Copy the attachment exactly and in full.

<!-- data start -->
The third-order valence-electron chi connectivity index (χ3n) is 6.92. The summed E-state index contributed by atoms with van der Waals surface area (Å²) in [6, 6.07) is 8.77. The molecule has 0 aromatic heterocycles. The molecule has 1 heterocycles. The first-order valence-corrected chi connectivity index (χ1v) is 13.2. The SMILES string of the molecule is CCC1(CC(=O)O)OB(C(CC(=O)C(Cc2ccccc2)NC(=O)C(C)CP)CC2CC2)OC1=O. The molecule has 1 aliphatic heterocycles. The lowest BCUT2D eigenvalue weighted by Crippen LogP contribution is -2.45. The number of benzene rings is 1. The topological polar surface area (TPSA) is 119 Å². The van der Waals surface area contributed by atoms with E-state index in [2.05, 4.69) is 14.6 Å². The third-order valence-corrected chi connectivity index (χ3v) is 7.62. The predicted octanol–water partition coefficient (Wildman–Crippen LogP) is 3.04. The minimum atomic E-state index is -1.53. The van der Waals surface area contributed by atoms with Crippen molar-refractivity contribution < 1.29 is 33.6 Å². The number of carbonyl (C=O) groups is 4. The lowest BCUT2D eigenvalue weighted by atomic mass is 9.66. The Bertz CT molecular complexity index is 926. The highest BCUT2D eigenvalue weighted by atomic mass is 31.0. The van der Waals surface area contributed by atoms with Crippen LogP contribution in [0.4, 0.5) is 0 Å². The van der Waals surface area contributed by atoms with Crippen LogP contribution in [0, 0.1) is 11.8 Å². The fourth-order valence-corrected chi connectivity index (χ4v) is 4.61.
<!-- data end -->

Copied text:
The third-order valence-electron chi connectivity index (χ3n) is 6.92. The summed E-state index contributed by atoms with van der Waals surface area (Å²) in [6, 6.07) is 8.77. The molecule has 0 aromatic heterocycles. The molecule has 1 heterocycles. The first-order valence-corrected chi connectivity index (χ1v) is 13.2. The SMILES string of the molecule is CCC1(CC(=O)O)OB(C(CC(=O)C(Cc2ccccc2)NC(=O)C(C)CP)CC2CC2)OC1=O. The molecule has 1 aliphatic heterocycles. The lowest BCUT2D eigenvalue weighted by Crippen LogP contribution is -2.45. The number of benzene rings is 1. The topological polar surface area (TPSA) is 119 Å². The van der Waals surface area contributed by atoms with E-state index in [2.05, 4.69) is 14.6 Å². The third-order valence-corrected chi connectivity index (χ3v) is 7.62. The predicted octanol–water partition coefficient (Wildman–Crippen LogP) is 3.04. The minimum atomic E-state index is -1.53. The van der Waals surface area contributed by atoms with Crippen molar-refractivity contribution < 1.29 is 33.6 Å². The number of carbonyl (C=O) groups is 4. The lowest BCUT2D eigenvalue weighted by atomic mass is 9.66. The Bertz CT molecular complexity index is 926. The highest BCUT2D eigenvalue weighted by atomic mass is 31.0. The van der Waals surface area contributed by atoms with Crippen LogP contribution in [0.4, 0.5) is 0 Å². The van der Waals surface area contributed by atoms with Crippen LogP contribution in [0, 0.1) is 11.8 Å². The fourth-order valence-corrected chi connectivity index (χ4v) is 4.61.